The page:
The Strange Form of Torture That Swaziland's King May Use on Protesters

Africa's last absolute monarch, King Mswati III of Swaziland, is threatening pro-democracy protesters with sipakatane, an elaborate method for beating feet that often renders the victim unable to walk. More about this terrible torture method—and King Mswati—below.

Sipakatane—variants include 'bastinado' and 'falaka'—is a torture method wherein the torturer ties the victims' ankles together, then beats the soles of his feet with a metal or wooden spike. It works because feet have many nerve endings and small bones, and feet provide wide flat surface that is easy to buffet until it breaks. And once a person's feet are bloodied and broken, they can't walk anymore, and it takes forever for their feet to heal. (Sidenote: Like many torture methods, foot-beating now flourishes in the BDSM community, which makes googling it kind of confusing.)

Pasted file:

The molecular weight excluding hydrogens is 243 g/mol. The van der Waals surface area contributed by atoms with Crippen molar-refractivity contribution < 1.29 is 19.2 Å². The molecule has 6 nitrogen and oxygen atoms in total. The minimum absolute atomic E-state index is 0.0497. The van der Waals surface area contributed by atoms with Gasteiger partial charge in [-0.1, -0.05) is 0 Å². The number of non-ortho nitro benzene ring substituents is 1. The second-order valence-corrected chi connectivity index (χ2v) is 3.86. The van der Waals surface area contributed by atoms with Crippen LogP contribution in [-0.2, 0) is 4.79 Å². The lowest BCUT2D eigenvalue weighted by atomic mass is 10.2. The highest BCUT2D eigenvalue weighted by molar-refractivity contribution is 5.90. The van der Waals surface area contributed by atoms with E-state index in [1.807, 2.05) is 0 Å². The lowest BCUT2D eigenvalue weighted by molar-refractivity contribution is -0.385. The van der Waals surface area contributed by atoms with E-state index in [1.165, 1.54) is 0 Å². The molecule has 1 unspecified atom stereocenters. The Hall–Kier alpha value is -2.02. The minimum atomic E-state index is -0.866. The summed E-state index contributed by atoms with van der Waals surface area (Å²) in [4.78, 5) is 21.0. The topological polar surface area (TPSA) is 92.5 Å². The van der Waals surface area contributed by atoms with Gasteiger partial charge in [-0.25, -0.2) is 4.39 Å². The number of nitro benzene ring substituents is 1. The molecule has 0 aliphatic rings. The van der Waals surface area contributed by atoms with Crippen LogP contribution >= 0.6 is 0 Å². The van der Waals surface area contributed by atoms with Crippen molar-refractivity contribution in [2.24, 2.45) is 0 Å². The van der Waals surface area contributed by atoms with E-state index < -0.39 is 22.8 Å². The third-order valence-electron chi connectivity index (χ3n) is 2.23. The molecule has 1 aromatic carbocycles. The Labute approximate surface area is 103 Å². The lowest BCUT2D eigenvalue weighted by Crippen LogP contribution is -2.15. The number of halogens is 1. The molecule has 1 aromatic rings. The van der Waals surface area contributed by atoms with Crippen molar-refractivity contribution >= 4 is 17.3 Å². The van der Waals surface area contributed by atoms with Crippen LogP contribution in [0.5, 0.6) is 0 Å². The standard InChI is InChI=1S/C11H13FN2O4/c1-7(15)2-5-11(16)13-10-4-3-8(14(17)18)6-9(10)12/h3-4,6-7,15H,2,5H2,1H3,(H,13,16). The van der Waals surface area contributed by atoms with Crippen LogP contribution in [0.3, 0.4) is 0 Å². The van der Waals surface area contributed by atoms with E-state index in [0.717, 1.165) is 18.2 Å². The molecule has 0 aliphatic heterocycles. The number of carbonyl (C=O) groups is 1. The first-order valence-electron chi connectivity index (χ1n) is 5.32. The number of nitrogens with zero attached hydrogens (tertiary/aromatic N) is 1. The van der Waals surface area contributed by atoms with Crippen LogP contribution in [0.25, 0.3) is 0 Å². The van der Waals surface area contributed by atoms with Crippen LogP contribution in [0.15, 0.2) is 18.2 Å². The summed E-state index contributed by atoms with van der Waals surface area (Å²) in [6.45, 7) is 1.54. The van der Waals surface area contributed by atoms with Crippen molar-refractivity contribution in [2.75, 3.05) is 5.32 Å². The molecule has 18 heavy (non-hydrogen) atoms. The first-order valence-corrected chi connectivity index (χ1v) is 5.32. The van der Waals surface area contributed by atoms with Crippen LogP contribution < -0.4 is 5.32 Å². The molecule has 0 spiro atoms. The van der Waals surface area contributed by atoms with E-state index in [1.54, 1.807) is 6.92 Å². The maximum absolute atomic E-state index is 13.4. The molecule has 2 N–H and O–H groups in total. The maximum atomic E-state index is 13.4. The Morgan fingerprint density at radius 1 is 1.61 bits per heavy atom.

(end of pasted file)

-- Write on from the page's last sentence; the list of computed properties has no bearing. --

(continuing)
The Swazi king's favored torture method even gets a mention in Shakespeare! In As You Like It, the royal jester threatens a peasant: "I will deal in poison with thee, or in bastinado, or in steel." In other words, Swaziland's lavish king is a clown who is at least 500 years out of style. At least he wears zippy outfits, especially during the Reed Dance ceremonies at which he chooses his wives.

And this has been your daily foray into the terrible lives of tyrants and the people who toil under their rule. [Guardian image via Getty]